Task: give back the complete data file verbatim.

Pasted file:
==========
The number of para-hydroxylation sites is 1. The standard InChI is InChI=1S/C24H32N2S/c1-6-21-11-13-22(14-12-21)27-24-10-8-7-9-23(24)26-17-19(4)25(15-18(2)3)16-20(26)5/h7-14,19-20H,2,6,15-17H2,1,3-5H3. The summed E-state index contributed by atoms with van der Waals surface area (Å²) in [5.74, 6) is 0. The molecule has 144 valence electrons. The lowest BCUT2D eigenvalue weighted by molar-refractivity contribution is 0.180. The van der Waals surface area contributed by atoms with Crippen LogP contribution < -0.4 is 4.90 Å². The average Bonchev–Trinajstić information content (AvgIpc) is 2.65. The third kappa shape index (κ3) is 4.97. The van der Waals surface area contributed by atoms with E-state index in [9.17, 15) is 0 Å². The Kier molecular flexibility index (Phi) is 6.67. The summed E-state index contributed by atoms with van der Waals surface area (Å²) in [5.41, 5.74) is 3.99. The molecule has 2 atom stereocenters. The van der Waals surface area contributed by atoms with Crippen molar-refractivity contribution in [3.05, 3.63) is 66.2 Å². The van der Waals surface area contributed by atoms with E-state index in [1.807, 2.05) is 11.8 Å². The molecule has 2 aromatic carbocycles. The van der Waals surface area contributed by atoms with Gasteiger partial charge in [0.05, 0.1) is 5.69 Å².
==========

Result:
The number of para-hydroxylation sites is 1. The standard InChI is InChI=1S/C24H32N2S/c1-6-21-11-13-22(14-12-21)27-24-10-8-7-9-23(24)26-17-19(4)25(15-18(2)3)16-20(26)5/h7-14,19-20H,2,6,15-17H2,1,3-5H3. The summed E-state index contributed by atoms with van der Waals surface area (Å²) in [5.74, 6) is 0. The molecule has 144 valence electrons. The lowest BCUT2D eigenvalue weighted by molar-refractivity contribution is 0.180. The van der Waals surface area contributed by atoms with Crippen LogP contribution < -0.4 is 4.90 Å². The average Bonchev–Trinajstić information content (AvgIpc) is 2.65. The third kappa shape index (κ3) is 4.97. The van der Waals surface area contributed by atoms with E-state index in [9.17, 15) is 0 Å². The Kier molecular flexibility index (Phi) is 6.67. The summed E-state index contributed by atoms with van der Waals surface area (Å²) in [5.41, 5.74) is 3.99. The molecule has 2 atom stereocenters. The van der Waals surface area contributed by atoms with Crippen molar-refractivity contribution in [3.05, 3.63) is 66.2 Å². The van der Waals surface area contributed by atoms with E-state index in [1.807, 2.05) is 11.8 Å². The molecule has 2 aromatic carbocycles. The van der Waals surface area contributed by atoms with Gasteiger partial charge in [0.05, 0.1) is 5.69 Å².